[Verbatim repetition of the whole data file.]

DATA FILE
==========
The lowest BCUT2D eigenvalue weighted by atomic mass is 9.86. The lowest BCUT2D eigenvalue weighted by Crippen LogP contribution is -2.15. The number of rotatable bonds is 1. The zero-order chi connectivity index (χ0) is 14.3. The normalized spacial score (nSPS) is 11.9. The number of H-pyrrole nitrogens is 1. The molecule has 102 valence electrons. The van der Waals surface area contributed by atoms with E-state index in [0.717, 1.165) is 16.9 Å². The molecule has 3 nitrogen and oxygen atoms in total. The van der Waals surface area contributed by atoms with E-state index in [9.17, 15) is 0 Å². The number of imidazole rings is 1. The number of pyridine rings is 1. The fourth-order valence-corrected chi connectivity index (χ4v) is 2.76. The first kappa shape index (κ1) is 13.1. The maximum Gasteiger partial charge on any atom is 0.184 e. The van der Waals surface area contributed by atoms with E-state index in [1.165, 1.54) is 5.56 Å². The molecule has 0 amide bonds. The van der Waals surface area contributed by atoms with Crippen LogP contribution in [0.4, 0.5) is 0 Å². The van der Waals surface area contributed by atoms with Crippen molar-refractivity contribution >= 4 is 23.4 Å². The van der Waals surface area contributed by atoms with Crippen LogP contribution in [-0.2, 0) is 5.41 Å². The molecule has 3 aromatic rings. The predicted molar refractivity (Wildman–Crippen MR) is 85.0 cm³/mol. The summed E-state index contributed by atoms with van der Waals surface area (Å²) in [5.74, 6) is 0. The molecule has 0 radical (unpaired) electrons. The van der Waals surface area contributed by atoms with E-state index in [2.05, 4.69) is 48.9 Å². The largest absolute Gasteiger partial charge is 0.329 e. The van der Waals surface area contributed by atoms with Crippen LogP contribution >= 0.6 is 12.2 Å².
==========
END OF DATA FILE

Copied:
The lowest BCUT2D eigenvalue weighted by atomic mass is 9.86. The lowest BCUT2D eigenvalue weighted by Crippen LogP contribution is -2.15. The number of rotatable bonds is 1. The zero-order chi connectivity index (χ0) is 14.3. The normalized spacial score (nSPS) is 11.9. The number of H-pyrrole nitrogens is 1. The molecule has 102 valence electrons. The van der Waals surface area contributed by atoms with E-state index in [0.717, 1.165) is 16.9 Å². The molecule has 3 nitrogen and oxygen atoms in total. The van der Waals surface area contributed by atoms with E-state index in [9.17, 15) is 0 Å². The number of imidazole rings is 1. The number of pyridine rings is 1. The fourth-order valence-corrected chi connectivity index (χ4v) is 2.76. The first kappa shape index (κ1) is 13.1. The maximum Gasteiger partial charge on any atom is 0.184 e. The van der Waals surface area contributed by atoms with E-state index in [1.165, 1.54) is 5.56 Å². The molecule has 0 amide bonds. The van der Waals surface area contributed by atoms with Crippen LogP contribution in [0.4, 0.5) is 0 Å². The van der Waals surface area contributed by atoms with Crippen molar-refractivity contribution >= 4 is 23.4 Å². The van der Waals surface area contributed by atoms with Crippen LogP contribution in [-0.2, 0) is 5.41 Å². The molecule has 3 aromatic rings. The predicted molar refractivity (Wildman–Crippen MR) is 85.0 cm³/mol. The summed E-state index contributed by atoms with van der Waals surface area (Å²) in [5.74, 6) is 0. The molecule has 0 radical (unpaired) electrons. The van der Waals surface area contributed by atoms with E-state index in [2.05, 4.69) is 48.9 Å². The largest absolute Gasteiger partial charge is 0.329 e. The van der Waals surface area contributed by atoms with Crippen LogP contribution >= 0.6 is 12.2 Å².